Congratulations! You’ve landed an interview! It’s likely that you’ve gotten this far because you’ve paid attention and followed the rules the company has set forth for applying for the job. You’ve also put together a cover letter and resume that was appealing to someone at the company. (Or maybe you’re just following this thread to see if I finally say something intriguing.) Now that you’re preparing for an actual interview, I’d like to share a few thoughts to help you become stronger in the interview process. While this isn’t a comprehensive list of the things you need to know and do in an interview, it’s certainly a list of things that matter to me and many others who are in a position to hire you.
Tip #1 – Bring 2 Copies
Don’t come empty handed and don’t assume that the person interviewing you is well prepared. For any number of reasons, the person interviewing you may have failed to make sure he/she has a copy handy – so save the day for them and have an extra one with you. And make sure you have one for yourself in case you need to reference something.
Tip #2 – Bring a Notebook
There’s a good chance you won’t write anything in it, but have a notebook with you in case you need to write anything down. Very often I have referenced a technology that the applicant was unfamiliar with. That isn’t necessarily a bad thing, but not showing interest in learning about it is bad. Write it down and let the interviewer know that you’re going to learn more about it when you get home. There may be any number of other things that get referenced that are worth jotting down. (This should probably go without saying, but bring your own pen, as well.)
Tip #3 – Dress Appropriately
Nothing elaborate here, but coming under-dressed is bad, while coming over-dressed isn’t. The Internet is filled with stories from hiring managers regarding people who missed this critical detail. A little thoughtful consideration of your interview outfit will help to support the positive impression you’ve already created thus far in the process.
Tip #4 – Job/Work History
It is perfectly reasonable for the interviewer to ask you to step through your work history. You should be able to do this with near perfection. This will require that you practice giving it. I would keep it under 10 minutes. If job history is short, keep it to 5 minutes. If it goes longer it should be because the interviewer is asking questions. Make sure it matches your resume. Along the way you should give a reasonable explanation of why you moved from one company to the next.
Tip #5 – Don’t Criticize Past Employers
This can be hard to do. You may very well have moved on because a prior employer was unethical, dishonest, or just treated employees poorly. I am only going to hear your side and if I don’t know much about you, I will assume that there is another side to the story. Keep it as positive as you can. It would be better to state that you no longer enjoyed going to work and you could see that your attitude was going to start impacting your performance. If I ask for details, you can begin elaborating some, but you still need to be cautious.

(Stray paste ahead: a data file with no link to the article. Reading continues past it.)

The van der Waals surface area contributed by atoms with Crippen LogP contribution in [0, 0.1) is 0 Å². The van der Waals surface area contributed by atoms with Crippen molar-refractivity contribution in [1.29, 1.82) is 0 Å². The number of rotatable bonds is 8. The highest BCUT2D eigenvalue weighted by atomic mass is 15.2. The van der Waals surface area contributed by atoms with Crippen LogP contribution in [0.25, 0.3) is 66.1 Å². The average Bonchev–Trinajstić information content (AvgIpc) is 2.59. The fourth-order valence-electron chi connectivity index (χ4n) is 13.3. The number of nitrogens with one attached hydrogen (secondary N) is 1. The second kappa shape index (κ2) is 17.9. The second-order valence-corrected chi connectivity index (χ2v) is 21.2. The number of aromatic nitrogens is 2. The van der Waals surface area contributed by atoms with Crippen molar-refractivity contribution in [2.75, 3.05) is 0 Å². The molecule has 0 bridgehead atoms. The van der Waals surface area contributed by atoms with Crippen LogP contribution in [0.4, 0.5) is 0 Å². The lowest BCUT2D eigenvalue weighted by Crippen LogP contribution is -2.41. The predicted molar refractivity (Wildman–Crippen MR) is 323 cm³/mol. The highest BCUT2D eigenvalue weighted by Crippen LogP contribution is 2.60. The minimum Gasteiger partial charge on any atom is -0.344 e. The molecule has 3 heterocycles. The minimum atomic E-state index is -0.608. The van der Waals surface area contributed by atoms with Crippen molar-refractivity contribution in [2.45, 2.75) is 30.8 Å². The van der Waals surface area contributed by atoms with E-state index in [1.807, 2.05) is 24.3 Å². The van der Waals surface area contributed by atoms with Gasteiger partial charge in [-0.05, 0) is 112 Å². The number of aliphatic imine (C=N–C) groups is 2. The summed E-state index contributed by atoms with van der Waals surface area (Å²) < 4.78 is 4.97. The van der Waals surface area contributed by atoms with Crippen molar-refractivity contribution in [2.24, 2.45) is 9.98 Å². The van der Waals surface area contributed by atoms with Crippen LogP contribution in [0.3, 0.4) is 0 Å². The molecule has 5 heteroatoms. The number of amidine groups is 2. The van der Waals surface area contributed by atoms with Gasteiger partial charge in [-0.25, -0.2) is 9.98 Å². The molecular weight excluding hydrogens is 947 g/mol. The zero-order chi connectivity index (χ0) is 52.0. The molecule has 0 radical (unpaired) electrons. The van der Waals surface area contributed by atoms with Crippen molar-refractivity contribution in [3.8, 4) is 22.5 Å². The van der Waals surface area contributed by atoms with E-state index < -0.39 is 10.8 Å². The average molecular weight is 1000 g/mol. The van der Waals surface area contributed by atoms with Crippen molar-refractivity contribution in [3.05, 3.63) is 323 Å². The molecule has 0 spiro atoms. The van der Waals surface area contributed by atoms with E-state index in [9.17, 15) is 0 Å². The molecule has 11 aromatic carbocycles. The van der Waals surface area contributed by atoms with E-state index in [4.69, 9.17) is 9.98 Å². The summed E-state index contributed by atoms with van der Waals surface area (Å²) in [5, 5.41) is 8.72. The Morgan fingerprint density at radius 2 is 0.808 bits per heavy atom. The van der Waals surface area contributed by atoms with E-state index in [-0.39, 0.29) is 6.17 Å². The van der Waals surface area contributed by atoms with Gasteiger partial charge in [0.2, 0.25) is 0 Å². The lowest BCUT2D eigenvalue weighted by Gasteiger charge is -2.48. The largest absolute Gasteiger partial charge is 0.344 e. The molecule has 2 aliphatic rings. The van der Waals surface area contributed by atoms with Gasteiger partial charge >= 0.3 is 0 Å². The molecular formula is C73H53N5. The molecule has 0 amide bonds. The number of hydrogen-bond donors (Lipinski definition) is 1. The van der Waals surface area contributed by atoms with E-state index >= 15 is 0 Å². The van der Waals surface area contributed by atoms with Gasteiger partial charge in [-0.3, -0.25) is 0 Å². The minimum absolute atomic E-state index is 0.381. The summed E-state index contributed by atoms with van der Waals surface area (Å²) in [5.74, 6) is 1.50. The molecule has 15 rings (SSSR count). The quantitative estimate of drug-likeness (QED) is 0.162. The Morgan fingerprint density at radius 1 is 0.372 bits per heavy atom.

Why? I will likely assume that one day you will talk poorly about our company.
Tip #6 – Know the Company
Know as much about the company as you can. This is where research into a company can really help you. If you come in without having researched our company, I assume you just want a paycheck. You won’t have any emotional attachment or commitment to what we do. You won’t get hired.
On the other hand, sharing what you know and have learned is viewed as a compliment. Who doesn’t like a compliment?
Tip #7 – Use “I Don’t Know” Effectively
Don’t be afraid to say “I don’t know.” Most interviewers will recognize when a candidate has ventured outside of their scope of knowledge. If the first interviewer doesn’t see it, almost certainly the second interviewer will catch it. I think that “I don’t know” can be used effectively by following up with questions that demonstrate interest. There are different ways to say, “I don’t know,” such as “I don’t have experience using that technology. How is it being used here and how is it helping?” By getting a little more information, you might find that you have knowledge of a similar technology or service that you can share about.
Tip #8 – Memorable Follow-up
Following up with a letter, note, or email is required. Please do not think that this is optional. At the minimum you should thank the interviewer and state that you are excited about the possibility. Some of the best follow-ups I’ve received included new information learned by digging in deeper on something that came up during the interview. Very often I’ll ask questions that demonstrate the candidate’s problem-solving abilities. One of my favorite is borrowed from an article on Microsoft from many years ago. Using only pen and paper or the whiteboard (no smartphone allowed), I ask the candidate to step me through their thinking in coming up with a estimate of the number of gas stations in the United States. Some struggle, some shine. I learn all sorts of interesting things along the way as the candidate talks it out. One of my favorite follow-ups was a woman’s additional thoughts on the exercise — and this follow-up is what landed her the job.
Whether you’re interviewing here at LT or at another company, the points I’ve made above (as well as in the previous two posts – Pay Attention & Resume Details) will help you to find a position that’s a good fit for you as well as helping an employer discover a great employee. But don’t take my word for it. Spend a little time online researching other articles on this subject and you’ll find plenty of terrific advice on this topic. If you can follow the process as I’ve outlined it here, I’m convinced that these tips will improve your chances of getting an offer. The rest is up to you!